Epigenetic Effects of Iron and Zinc Deficiency in Saccharomyces cerevisiae - Investigation of heat and oxidative stress resistance for discovering phenotypic alterations induced by iron and zinc deficiency

Examensarbete för masterexamen

Please use this identifier to cite or link to this item: https://hdl.handle.net/20.500.12380/239309
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Type: Examensarbete för masterexamen
Master Thesis
Title: Epigenetic Effects of Iron and Zinc Deficiency in Saccharomyces cerevisiae - Investigation of heat and oxidative stress resistance for discovering phenotypic alterations induced by iron and zinc deficiency
Authors: Blinge, Hanna
Abstract: Individual variations in health and disease cannot only be explained by genetics, but rather by a combination of genetics and epigenetics. Epigenetics is defined as the study of heritable changes in gene expression that occur without any changes in the DNA sequence. Epigenetic mechanisms contribute to reversible changes in gene expression which in turn affect the phenotype of the organism. The epigenome is inherited to the daughter cells during mitosis but epigenetic patterns can also be inherited transgenerationally. Most environmental factors like nutrition, stress and endocrine disruptors, do not cause genetic mutations but they can promote epigenetic alterations. Nutrition is one of the main environmental factors that can induce epigenetic changes in an organism and thereby influence gene expression and health. The aim of this project was to study the impact of iron and zinc deficiency on the epigenome and phenotype of S. cerevisiae by investigating the resistance against heat and oxidative stress. Iron deficiency induced a change in the phenotype of S. cerevisiae, which was observed as reduced oxidative stress resistance and inherited for three generations. Zinc deficiency also resulted in a phenotype with reduced oxidative stress tolerance that was inherited for two generations. In addition, a phenotype with reduced heat stress resistance was induced by zinc deficiency, but this alteration was not shown to be reversible. The observed phenotypic changes were most likely caused by epigenetic modifications, but this have to be confirmed in further studies by examining the epigenome on a molecular level. Because of these changes in phenotype, it was also concluded that S. cerevisiae can be used as an efficient model organism for studies in nutritional epigenetics, with the goal to improve health and prevent diseases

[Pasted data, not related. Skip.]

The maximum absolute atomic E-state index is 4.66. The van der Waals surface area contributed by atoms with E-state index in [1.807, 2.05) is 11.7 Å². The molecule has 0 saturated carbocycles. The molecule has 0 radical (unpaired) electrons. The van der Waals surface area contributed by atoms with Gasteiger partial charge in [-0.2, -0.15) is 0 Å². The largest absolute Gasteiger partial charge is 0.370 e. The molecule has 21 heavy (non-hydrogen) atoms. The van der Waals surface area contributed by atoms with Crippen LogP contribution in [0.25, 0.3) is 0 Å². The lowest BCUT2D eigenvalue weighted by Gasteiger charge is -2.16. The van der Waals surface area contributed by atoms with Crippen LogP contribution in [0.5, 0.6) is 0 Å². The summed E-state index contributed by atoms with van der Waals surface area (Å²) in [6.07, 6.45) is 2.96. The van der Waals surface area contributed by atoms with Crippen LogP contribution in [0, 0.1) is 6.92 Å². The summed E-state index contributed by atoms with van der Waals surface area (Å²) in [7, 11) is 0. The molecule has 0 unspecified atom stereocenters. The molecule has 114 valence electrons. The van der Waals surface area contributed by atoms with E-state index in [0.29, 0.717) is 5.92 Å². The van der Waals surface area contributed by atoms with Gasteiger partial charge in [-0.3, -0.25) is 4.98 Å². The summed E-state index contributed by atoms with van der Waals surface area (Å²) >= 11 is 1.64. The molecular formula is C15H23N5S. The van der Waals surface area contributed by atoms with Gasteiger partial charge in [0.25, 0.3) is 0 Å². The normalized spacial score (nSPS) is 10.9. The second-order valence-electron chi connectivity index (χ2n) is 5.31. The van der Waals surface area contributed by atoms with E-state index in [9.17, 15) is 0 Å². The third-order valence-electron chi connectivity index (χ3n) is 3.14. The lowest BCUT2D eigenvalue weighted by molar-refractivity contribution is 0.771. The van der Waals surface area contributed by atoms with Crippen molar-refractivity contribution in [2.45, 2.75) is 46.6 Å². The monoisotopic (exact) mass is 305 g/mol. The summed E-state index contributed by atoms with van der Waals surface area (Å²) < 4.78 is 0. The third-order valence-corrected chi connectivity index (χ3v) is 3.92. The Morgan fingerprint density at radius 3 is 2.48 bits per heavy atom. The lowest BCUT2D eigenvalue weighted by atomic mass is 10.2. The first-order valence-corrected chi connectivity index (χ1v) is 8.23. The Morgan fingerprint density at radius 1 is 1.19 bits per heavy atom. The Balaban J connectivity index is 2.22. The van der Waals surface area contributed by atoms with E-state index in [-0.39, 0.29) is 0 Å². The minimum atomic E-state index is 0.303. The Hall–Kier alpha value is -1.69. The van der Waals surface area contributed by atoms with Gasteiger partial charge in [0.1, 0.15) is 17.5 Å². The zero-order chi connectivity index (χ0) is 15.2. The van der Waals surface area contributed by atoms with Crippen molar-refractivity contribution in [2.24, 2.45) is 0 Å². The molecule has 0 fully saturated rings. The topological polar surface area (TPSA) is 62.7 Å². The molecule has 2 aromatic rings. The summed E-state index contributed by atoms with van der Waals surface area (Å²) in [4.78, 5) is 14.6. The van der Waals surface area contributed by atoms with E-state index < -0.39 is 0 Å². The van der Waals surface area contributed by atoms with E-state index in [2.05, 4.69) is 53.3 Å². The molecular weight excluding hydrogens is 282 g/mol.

Keywords: Livsvetenskaper;Biologiska vetenskaper;Livsmedelsteknik;Livsmedelsvetenskap;Life Science;Biological Sciences;Food Engineering;Food Science
Issue Date: 2016
Publisher: Chalmers tekniska högskola / Institutionen för biologi och bioteknik
Chalmers University of Technology / Department of Biology and Biological Engineering
URI: https://hdl.handle.net/20.500.12380/239309
Collection:Examensarbeten för masterexamen // Master Theses



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